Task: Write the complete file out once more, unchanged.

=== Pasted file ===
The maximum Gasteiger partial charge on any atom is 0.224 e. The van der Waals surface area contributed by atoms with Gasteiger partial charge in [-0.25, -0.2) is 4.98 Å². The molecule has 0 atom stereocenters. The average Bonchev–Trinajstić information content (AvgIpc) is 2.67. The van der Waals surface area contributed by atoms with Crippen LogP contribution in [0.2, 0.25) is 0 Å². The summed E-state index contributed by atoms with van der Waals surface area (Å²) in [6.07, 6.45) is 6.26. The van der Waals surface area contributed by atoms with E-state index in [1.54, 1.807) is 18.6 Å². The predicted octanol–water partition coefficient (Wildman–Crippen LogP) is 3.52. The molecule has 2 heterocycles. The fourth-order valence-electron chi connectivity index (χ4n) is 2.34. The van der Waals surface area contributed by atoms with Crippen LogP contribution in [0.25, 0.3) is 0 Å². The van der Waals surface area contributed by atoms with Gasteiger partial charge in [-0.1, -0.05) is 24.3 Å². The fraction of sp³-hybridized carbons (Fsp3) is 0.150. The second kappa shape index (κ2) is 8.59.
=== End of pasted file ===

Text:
The maximum Gasteiger partial charge on any atom is 0.224 e. The van der Waals surface area contributed by atoms with Gasteiger partial charge in [-0.25, -0.2) is 4.98 Å². The molecule has 0 atom stereocenters. The average Bonchev–Trinajstić information content (AvgIpc) is 2.67. The van der Waals surface area contributed by atoms with Crippen LogP contribution in [0.2, 0.25) is 0 Å². The summed E-state index contributed by atoms with van der Waals surface area (Å²) in [6.07, 6.45) is 6.26. The van der Waals surface area contributed by atoms with E-state index in [1.54, 1.807) is 18.6 Å². The predicted octanol–water partition coefficient (Wildman–Crippen LogP) is 3.52. The molecule has 2 heterocycles. The fourth-order valence-electron chi connectivity index (χ4n) is 2.34. The van der Waals surface area contributed by atoms with Crippen LogP contribution in [0.25, 0.3) is 0 Å². The van der Waals surface area contributed by atoms with Gasteiger partial charge in [-0.1, -0.05) is 24.3 Å². The fraction of sp³-hybridized carbons (Fsp3) is 0.150. The second kappa shape index (κ2) is 8.59.